Discover Outer Hebrides
The Outer Hebrides is a chain of islands over 100 miles long, (the Inner hebrides are islands between the Outer Hebrides and the mainland of Scotland). They have west coast beaches that rival the Caribbean - as highlighted in the Sunday Times when Luskentrye beach on Harris was considered to be in the top 10 of beaches in the world. There are also many sites of international archaeological significance such as the Callinish Stones on Lewis which are over 5000 years old and some believe older and more relevant than Stonehenge. The Outer Hebrides are the last bastion of the old Highland life. Though newer industries such as fish farming have been introduced, the traditional occupations of crofting, fishing and weaving still dominate, and outside Stornoway on Lewis (the largest town within the islands) life is very much a traditional one, revolving around the seasons and the tides.
Places in Outer Hebrides
Isle of Barra
The Isles of Barra and Vatersay are the most Southerly inhabited islands in the Outer Hebrides and the most Westerly…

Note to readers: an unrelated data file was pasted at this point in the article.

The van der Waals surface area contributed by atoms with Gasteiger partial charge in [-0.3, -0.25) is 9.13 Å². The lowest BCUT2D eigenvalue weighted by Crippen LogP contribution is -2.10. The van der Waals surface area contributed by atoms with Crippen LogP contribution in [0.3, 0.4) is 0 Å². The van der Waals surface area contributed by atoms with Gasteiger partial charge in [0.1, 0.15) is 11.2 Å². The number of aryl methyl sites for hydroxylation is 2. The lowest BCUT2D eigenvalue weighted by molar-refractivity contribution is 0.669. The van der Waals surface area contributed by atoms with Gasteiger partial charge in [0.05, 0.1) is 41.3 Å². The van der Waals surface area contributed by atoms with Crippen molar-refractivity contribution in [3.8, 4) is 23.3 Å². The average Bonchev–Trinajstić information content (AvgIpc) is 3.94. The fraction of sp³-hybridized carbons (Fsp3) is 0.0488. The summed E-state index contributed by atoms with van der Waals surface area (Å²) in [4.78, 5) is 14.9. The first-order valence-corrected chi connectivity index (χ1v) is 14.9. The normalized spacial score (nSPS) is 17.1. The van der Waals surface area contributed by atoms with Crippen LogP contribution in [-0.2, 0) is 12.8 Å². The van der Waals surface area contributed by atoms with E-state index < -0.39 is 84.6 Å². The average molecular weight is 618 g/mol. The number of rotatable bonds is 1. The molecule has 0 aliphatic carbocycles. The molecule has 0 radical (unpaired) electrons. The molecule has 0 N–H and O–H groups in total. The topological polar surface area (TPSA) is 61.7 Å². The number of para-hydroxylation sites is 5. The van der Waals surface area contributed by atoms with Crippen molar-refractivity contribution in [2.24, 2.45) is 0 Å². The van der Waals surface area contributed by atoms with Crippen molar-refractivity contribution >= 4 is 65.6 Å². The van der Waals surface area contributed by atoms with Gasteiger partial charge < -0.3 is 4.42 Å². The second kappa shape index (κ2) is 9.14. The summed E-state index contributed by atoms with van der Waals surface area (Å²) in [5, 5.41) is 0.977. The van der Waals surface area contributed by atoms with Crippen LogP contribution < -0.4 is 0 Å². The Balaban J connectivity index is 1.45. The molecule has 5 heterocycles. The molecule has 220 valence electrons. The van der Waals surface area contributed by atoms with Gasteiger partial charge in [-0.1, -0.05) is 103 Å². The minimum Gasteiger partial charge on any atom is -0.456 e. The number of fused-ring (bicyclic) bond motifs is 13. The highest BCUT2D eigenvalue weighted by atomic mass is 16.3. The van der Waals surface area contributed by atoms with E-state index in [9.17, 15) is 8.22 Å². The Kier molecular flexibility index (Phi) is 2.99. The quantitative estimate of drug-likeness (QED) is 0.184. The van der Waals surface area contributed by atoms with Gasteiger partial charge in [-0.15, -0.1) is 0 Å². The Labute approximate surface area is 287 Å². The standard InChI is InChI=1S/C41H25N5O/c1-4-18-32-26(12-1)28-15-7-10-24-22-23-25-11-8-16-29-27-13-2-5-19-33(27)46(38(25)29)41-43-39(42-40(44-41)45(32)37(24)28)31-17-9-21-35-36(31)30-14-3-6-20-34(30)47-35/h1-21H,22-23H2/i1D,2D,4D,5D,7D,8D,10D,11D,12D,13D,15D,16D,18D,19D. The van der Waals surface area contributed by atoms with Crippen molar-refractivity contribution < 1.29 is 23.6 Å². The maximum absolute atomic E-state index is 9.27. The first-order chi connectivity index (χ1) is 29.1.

Places in Isle of Lewis
North Uist is in the center of an archipelago called the Outer Hebrides or Western Isles. The Hebrides stretches for…
South Uist is an isle in the Outer Hebrides in Scotland. Its population, at the 2001 census, was 1,818, mostly…
Isle of Scalpay
Scalpay is an island in the United Kingdom located in Scotland in the Outer Hebrides.
Scalpay is about 4 km…
Things to do in Outer Hebrides
Taigh Chearsabhagh Museum & Arts Centre
Taigh Chearsabhagh Museum & Arts Centre is an award winning museum and gallery
Hebridean Celtic Festival
The multi-award winning Hebridean Celtic Festival (HebCelt) has been a key feature in the cultural landscape of the Outer Hebrides since 1996.
St Kilda National Nature Reserve
St Kilda is the most awe-inspiring archipelago in the British Isles
Seatrek offers sightseeing/wildlife cruises around the magnificent Uig Coast, Lewis Island (Stornoway), and the Outer Hebrides.
Black House Museum
The Black House Museum provides a fascinating visit for all who want to learn about the way people used to live long ago in the 1800's, in the village of Lewis.
Dun Carloway & Doune Broch Centre
Dun Carloway, or Dun Charlabhaigh, is a remarkably well-preserved broch. It was probably built in the last century BC.
Learn to speak Gaelic
Today, people learn Gaelic to celebrate Scotland’s past, enjoying something that was very nearly lost forever. Learning Gaelic will open up centuries of literature, arts, and folklore, giving you an insight into the culture of a nation that can’t be obtained without speaking the language